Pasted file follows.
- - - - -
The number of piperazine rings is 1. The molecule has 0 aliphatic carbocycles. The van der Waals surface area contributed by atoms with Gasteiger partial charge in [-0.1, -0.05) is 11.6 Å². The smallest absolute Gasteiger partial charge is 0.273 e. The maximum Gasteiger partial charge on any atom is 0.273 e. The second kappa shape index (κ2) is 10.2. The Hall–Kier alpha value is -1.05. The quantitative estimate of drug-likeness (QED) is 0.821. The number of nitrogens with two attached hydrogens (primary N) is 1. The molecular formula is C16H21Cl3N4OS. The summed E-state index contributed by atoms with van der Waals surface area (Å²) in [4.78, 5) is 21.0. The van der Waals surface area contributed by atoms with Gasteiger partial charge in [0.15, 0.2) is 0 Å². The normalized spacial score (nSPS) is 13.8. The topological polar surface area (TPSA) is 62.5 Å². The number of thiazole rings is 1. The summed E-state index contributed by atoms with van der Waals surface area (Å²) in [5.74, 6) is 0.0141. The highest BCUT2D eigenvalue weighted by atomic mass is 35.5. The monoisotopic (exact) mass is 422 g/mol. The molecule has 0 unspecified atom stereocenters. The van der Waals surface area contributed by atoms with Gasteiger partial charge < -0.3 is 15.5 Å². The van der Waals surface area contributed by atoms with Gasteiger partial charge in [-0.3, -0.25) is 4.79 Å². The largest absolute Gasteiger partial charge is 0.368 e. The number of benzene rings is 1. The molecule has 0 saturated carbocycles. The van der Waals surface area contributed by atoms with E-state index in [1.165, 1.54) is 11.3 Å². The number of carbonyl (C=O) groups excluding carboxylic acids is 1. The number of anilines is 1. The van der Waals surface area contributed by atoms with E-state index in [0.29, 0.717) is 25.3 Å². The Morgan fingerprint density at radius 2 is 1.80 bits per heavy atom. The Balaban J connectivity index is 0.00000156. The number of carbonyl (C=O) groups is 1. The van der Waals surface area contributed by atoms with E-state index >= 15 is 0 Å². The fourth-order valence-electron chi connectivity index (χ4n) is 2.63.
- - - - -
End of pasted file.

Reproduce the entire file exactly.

The number of piperazine rings is 1. The molecule has 0 aliphatic carbocycles. The van der Waals surface area contributed by atoms with Gasteiger partial charge in [-0.1, -0.05) is 11.6 Å². The smallest absolute Gasteiger partial charge is 0.273 e. The maximum Gasteiger partial charge on any atom is 0.273 e. The second kappa shape index (κ2) is 10.2. The Hall–Kier alpha value is -1.05. The quantitative estimate of drug-likeness (QED) is 0.821. The number of nitrogens with two attached hydrogens (primary N) is 1. The molecular formula is C16H21Cl3N4OS. The summed E-state index contributed by atoms with van der Waals surface area (Å²) in [4.78, 5) is 21.0. The van der Waals surface area contributed by atoms with Gasteiger partial charge in [0.15, 0.2) is 0 Å². The normalized spacial score (nSPS) is 13.8. The topological polar surface area (TPSA) is 62.5 Å². The number of thiazole rings is 1. The summed E-state index contributed by atoms with van der Waals surface area (Å²) in [5.74, 6) is 0.0141. The highest BCUT2D eigenvalue weighted by atomic mass is 35.5. The monoisotopic (exact) mass is 422 g/mol. The molecule has 0 unspecified atom stereocenters. The van der Waals surface area contributed by atoms with Gasteiger partial charge < -0.3 is 15.5 Å². The van der Waals surface area contributed by atoms with Gasteiger partial charge in [-0.3, -0.25) is 4.79 Å². The largest absolute Gasteiger partial charge is 0.368 e. The number of benzene rings is 1. The molecule has 0 saturated carbocycles. The van der Waals surface area contributed by atoms with E-state index in [1.165, 1.54) is 11.3 Å². The number of carbonyl (C=O) groups excluding carboxylic acids is 1. The number of anilines is 1. The van der Waals surface area contributed by atoms with E-state index in [0.29, 0.717) is 25.3 Å². The Morgan fingerprint density at radius 2 is 1.80 bits per heavy atom. The Balaban J connectivity index is 0.00000156. The number of carbonyl (C=O) groups is 1. The van der Waals surface area contributed by atoms with E-state index >= 15 is 0 Å². The fourth-order valence-electron chi connectivity index (χ4n) is 2.63.